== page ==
It turns out that Lennie’s a big fan of the great outdoors. We’ve had her out plenty, but this Spring, she’s aware enough of her surroundings to really enjoy it. She and M planted 40 daffodil bulbs a few weeks ago and have made a habit of going out to count the ones that have come up (32 made it). Today, they went out to weed our little (mostly herb) garden in preparation for the coming seasons, and she had great fun. Judging from the dirt smudges around her mouth, we have a little pica baby. I watched for a few minutes as she played with a spade, transferring dirt from a pot to the ground. Later, when I was done with work and was able to come out and really play with her some, she grabbed our garden gnome (yes, I know, dorky) and ran around the yard with him. She identified him pretty clearly as Santa without being prompted, which is especially weird because I don’t remember playing up Santa very much over the holidays. We sit out together on the swing on our back patio (during the first three or four months of her life, I was able sometimes to rock her to sleep swinging out there), and she climbs around on the swing and then hops down and putters around the yard, perking up when she hears birds calling. She’s such a little cherub, and it’s such a nice, pastoral little scene.
Lennie Lou. It’s a silly name, we know. It started out as a joke, really, but it’s a cute nick for her occasionally, and she wrings all the hillbilly out of it. Her friend Lowen, with whom we have several videos of her walking great long distances holding hands, has taken to calling her Lennie Lou, but he doesn’t have those initial ells yet, so it comes out Ninny New.
We almost feel safe having Lennie around stairs now. Ella has been negotiating her stairs for months now with no problem, and Dave and Karen could take their gates down but that we’re over there so frequently with our daredevil toddler. This weekend, she did much better on the stairs, bumping down them on her butt rather than leaning her big toddler noggin out at a 45-degree angle in front of her and trying to take them standing up. I don’t mind so much if she takes a little fall now and then (her recent exploits outside have resulted in a few scratches here and there, and I’m pretty stoic about it all, though M’s a little worse for the wear), but I really don’t relish the thought of her tumbling all the way down a flight of stairs. I think we’re not too far from the time when that won’t be so much of a worry, when we can turn Lennie and Ella loose without fear of a bad fall and without spending half the evening camped out on the stairs to cushion whatever fall may (but never does) happen.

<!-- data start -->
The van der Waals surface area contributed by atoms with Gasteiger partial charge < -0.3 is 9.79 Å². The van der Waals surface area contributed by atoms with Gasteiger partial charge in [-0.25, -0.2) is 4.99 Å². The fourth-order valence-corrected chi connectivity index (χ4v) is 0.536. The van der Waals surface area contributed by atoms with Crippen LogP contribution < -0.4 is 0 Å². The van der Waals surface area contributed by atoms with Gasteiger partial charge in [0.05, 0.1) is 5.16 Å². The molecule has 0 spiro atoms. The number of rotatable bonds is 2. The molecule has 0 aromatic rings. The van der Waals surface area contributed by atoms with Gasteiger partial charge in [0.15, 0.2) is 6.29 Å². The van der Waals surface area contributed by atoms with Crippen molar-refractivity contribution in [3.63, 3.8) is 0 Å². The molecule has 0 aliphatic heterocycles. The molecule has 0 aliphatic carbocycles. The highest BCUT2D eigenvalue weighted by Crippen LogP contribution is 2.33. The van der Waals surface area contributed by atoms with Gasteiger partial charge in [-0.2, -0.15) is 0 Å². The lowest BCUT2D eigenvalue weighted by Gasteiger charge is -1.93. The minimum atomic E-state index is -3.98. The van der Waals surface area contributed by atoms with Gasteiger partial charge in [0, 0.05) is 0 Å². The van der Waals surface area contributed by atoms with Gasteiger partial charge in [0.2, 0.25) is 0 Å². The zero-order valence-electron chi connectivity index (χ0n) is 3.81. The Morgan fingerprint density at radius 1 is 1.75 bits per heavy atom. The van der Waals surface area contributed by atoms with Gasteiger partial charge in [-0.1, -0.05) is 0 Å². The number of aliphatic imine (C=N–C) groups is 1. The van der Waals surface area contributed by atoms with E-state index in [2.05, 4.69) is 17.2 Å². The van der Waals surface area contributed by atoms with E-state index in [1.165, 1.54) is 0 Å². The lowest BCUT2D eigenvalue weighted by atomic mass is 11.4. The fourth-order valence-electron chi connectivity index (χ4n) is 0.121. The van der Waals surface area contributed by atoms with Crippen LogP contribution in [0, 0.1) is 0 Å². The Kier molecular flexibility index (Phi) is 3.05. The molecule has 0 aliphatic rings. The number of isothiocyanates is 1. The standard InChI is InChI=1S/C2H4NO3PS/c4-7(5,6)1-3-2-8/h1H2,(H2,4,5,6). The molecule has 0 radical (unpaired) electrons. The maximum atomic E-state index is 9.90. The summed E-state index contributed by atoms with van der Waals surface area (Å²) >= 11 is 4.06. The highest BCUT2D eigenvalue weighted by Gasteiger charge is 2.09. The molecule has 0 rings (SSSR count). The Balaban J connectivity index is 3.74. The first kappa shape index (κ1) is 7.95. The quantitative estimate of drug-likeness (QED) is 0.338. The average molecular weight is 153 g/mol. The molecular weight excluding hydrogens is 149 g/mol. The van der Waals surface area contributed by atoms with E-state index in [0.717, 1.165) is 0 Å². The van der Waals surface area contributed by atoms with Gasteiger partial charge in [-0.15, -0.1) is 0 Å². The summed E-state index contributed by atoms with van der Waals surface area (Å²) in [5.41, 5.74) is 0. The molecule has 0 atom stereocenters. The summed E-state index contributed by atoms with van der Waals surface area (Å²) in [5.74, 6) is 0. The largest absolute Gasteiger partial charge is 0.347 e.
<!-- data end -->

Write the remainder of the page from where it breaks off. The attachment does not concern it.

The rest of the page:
We think Lennie’s going to grow up to be a pleasant mixture of girly girl and tomboy. She likes to play in the dirt (a few months ago, she was very prissy about getting her hands dirty) and was enthusiastic about poking at some sort of larval bug we found and about holding a toad (which M didn’t let her hold for fear of a squeezy Of Mice and Men moment). She’s also quite the little athlete, with a pretty good arm and abdominal strength that, proportionally, puts most people to shame. One of her latest tricks is to climb up onto an end table and dart across the length of the couch, dismounting onto the other end table and stepping at full height onto the arm of my big chair, where she stands and grins at her horrified parents, who’re afraid to move lest the lightest stirring of the air knock her to the floor or provoke her to leap floorward to certain and serious injury. So she’s rough and tumble, in other words. But at the same time, she’s the little girl who tucks her stuffed animals and babies into bed with kisses and (a recent development) nurses her baby dolls. She’s the little niblet who’ll point to the tiniest scratch or bump and tell you about the ouchy. She’s the powder puff who asks constantly for lotion to rub on her legs or hands or her stuffed duck (not a great outcome that). So she’s rough and tumble, but she’s also delicate and girly, and we think it’ll be a fun combination. She defies the old nursery rhyme, composed as she must be of snakes and snails and sugar and spice.